Huawei Mate 20 Pro Smartphone Review

The Mate 20 Pro has Leica-branded triple rear-facing cameras just like the P20 Pro but uses a comparatively large 1/1.7-inch image sensor. Huawei has ditched the P20 Pro’s monochrome sensor in favour of a wide-angle lens as the latter is no longer needed for taking high-quality photos. The 40 MP main camera, with its f/1.8 aperture, is technically the brightest of the trio. The 8 MP telephoto sensor makes another welcome appearance too with 80 mm wide lens, OIS and an f/2.4 aperture. The big camera change from the P20 Pro is the 20 MP ultra-wide-angle sensor that has an f/2.2 aperture and a 16 mm focal length. This is enhanced by a 5x hybrid zoom (135 mm) and up to 10x digital zoom (270 mm). Huawei includes its AI optimization that we saw on the P20 Pro too.

Moreover, photos taken with the Mate 20 Pro have brighter colours, higher dynamics and are captured in much greater detail than on the Mate 10 Pro. The rear-facing cameras are particularly impressive when taking panoramic shots at night, a scenario in which the Mate 20 Pro is now the standard for other smartphones to beat. The differences are not as great when taking photos of objects though. The Mate 20 Pro is on par with the P20 Pro in this respect, partially because the device compensates for the lack of a monochrome sensor with better-optimised software algorithms, which Huawei calls “Super HDR”.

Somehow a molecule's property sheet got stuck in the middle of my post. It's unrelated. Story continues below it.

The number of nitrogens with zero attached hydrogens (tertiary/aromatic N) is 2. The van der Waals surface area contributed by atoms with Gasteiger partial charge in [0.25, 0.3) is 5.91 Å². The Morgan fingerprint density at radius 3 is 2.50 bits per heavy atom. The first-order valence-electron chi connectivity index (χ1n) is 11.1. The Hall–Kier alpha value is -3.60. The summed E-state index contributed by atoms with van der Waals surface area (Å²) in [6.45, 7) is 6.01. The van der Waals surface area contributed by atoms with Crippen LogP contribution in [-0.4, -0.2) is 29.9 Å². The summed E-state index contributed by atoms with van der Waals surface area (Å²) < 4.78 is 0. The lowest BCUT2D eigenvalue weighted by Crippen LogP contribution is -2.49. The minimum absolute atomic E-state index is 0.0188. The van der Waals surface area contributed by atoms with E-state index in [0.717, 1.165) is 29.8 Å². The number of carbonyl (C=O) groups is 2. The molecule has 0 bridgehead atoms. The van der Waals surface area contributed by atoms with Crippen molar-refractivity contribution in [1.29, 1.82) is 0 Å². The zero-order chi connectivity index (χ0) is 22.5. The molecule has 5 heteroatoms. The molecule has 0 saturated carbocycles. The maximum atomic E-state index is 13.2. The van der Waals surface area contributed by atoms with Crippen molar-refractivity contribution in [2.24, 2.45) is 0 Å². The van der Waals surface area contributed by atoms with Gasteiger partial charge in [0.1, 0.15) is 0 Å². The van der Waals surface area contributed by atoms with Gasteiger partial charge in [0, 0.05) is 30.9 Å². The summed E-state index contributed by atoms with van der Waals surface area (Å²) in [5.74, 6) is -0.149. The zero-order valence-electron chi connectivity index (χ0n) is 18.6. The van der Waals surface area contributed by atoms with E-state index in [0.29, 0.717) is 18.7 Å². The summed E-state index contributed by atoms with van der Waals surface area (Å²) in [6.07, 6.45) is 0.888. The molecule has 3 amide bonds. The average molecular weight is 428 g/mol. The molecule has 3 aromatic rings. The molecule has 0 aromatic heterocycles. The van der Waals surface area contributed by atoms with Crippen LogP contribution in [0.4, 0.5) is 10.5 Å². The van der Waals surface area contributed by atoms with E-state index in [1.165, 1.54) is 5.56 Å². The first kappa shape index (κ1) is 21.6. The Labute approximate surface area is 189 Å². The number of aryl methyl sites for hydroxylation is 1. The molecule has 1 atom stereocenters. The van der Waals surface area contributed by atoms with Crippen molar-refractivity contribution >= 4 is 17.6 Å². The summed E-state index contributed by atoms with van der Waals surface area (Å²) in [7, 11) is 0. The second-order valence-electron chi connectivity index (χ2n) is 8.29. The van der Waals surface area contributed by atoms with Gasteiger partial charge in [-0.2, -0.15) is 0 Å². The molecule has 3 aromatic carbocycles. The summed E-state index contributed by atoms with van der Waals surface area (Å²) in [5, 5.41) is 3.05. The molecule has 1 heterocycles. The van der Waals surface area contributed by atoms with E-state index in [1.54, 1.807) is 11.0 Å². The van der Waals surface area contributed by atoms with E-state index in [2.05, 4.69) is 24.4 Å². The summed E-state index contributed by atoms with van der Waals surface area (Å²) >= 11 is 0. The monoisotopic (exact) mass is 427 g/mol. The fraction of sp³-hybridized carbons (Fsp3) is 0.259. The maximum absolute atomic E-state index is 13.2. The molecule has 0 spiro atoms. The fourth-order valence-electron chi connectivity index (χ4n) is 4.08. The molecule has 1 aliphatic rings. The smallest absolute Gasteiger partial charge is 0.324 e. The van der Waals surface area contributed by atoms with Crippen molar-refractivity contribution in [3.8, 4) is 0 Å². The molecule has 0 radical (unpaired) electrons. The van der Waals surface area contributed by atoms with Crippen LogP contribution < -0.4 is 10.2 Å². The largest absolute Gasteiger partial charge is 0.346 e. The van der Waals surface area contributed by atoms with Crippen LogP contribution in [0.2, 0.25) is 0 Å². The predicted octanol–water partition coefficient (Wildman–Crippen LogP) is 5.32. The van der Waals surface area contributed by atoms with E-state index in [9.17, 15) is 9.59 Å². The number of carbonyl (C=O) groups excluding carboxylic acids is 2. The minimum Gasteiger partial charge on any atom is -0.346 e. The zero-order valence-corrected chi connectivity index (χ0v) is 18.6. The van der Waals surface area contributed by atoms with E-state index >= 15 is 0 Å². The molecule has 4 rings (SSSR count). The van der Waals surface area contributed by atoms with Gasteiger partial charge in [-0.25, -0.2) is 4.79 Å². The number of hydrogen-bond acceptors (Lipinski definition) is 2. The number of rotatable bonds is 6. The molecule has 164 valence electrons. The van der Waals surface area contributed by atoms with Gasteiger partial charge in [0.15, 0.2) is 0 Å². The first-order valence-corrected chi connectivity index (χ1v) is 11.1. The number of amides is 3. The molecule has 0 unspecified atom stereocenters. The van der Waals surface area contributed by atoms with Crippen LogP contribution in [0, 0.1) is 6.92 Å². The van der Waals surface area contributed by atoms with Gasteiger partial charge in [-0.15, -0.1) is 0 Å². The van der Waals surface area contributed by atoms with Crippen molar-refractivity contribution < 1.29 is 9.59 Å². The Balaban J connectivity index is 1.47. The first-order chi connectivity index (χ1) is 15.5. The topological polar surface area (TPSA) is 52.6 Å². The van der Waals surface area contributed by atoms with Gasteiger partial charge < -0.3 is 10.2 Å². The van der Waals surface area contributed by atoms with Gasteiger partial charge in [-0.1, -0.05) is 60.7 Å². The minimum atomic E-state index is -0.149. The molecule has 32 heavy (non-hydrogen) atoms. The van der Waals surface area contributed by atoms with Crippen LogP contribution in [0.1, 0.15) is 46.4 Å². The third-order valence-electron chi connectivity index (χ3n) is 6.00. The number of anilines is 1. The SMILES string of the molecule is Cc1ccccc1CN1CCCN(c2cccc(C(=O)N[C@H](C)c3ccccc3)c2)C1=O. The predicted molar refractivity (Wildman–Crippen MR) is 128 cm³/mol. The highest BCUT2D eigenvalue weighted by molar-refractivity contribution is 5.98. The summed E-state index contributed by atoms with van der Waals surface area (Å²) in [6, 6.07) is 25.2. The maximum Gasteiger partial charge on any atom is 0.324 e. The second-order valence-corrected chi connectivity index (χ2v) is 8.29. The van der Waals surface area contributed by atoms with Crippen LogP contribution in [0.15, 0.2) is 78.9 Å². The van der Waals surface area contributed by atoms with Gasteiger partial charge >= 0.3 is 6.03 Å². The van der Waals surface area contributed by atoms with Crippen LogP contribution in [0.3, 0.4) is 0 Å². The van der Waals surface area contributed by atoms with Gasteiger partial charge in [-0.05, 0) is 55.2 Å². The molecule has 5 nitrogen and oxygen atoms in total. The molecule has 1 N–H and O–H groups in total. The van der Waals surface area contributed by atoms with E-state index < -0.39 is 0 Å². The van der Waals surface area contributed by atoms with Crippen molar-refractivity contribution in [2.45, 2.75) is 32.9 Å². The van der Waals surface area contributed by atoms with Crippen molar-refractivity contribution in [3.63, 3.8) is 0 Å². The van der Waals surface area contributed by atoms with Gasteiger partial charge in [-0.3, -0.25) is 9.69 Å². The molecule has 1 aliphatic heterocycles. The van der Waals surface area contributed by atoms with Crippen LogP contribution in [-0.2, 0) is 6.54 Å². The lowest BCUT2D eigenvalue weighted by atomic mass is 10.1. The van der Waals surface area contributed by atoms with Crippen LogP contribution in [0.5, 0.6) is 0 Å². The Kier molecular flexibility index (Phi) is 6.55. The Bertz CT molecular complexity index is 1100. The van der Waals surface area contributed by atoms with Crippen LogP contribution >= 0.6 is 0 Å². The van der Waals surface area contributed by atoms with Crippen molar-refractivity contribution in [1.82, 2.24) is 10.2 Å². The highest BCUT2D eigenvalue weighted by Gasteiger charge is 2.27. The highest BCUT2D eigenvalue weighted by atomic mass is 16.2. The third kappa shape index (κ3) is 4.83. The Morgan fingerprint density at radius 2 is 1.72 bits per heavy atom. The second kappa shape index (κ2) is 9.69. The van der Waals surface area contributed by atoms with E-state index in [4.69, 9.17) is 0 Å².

“Super HDR” combines multiple shots into one large image that should result in better dynamics and more accurate lighting. These processes are akin to what Apple and Google use in their latest flagship devices. The Mate 20 Pro has a larger main camera sensor than its competitors, so we took some example photos in the device’s 10 MP mode with Master AI also activated for a truer comparison with the iPhone XS. Our test device takes well-lit photos in low-light, but the same shot is captured in greater detail by the iPhone XS. The 10 MP mode does take richly detailed photos though and especially impresses in daytime shots.

The Mate 20 Pro has the same video-recording capabilities as the P20 Pro and can record videos in up to Ultra HD at 30 FPS. However, shooting videos in 60 FPS is only possible in up to Full HD. Moreover, 60-FPS videos lack Huawei’s AI image stabilization, which only works at up to 30 FPS. The stabilization works well when used though. The microphones work well too and recorded clean stereo audio throughout testing.

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